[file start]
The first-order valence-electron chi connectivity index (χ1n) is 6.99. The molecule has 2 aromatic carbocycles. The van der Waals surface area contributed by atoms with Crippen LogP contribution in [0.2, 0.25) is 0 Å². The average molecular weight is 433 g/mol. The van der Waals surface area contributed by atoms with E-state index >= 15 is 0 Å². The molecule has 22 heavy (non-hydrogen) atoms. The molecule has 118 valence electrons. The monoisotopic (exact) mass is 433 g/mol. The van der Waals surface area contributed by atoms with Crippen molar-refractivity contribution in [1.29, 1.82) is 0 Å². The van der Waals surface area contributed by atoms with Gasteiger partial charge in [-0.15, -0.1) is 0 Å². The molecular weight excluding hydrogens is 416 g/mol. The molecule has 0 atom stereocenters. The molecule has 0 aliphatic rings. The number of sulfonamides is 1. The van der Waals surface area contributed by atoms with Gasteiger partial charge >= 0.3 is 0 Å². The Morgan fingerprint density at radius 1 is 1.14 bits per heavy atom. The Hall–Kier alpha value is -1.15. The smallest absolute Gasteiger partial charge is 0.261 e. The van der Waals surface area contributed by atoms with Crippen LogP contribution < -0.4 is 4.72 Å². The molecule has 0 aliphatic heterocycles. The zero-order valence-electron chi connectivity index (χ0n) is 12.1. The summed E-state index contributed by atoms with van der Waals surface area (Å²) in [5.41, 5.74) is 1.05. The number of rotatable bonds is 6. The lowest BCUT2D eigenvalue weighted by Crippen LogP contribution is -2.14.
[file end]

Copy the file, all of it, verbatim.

The first-order valence-electron chi connectivity index (χ1n) is 6.99. The molecule has 2 aromatic carbocycles. The van der Waals surface area contributed by atoms with Crippen LogP contribution in [0.2, 0.25) is 0 Å². The average molecular weight is 433 g/mol. The van der Waals surface area contributed by atoms with E-state index >= 15 is 0 Å². The molecule has 22 heavy (non-hydrogen) atoms. The molecule has 118 valence electrons. The monoisotopic (exact) mass is 433 g/mol. The van der Waals surface area contributed by atoms with Crippen molar-refractivity contribution in [1.29, 1.82) is 0 Å². The van der Waals surface area contributed by atoms with Gasteiger partial charge in [-0.15, -0.1) is 0 Å². The molecular weight excluding hydrogens is 416 g/mol. The molecule has 0 atom stereocenters. The molecule has 0 aliphatic rings. The number of sulfonamides is 1. The van der Waals surface area contributed by atoms with Gasteiger partial charge >= 0.3 is 0 Å². The Morgan fingerprint density at radius 1 is 1.14 bits per heavy atom. The Hall–Kier alpha value is -1.15. The smallest absolute Gasteiger partial charge is 0.261 e. The van der Waals surface area contributed by atoms with Crippen LogP contribution < -0.4 is 4.72 Å². The molecule has 0 aliphatic heterocycles. The zero-order valence-electron chi connectivity index (χ0n) is 12.1. The summed E-state index contributed by atoms with van der Waals surface area (Å²) in [5.41, 5.74) is 1.05. The number of rotatable bonds is 6. The lowest BCUT2D eigenvalue weighted by Crippen LogP contribution is -2.14.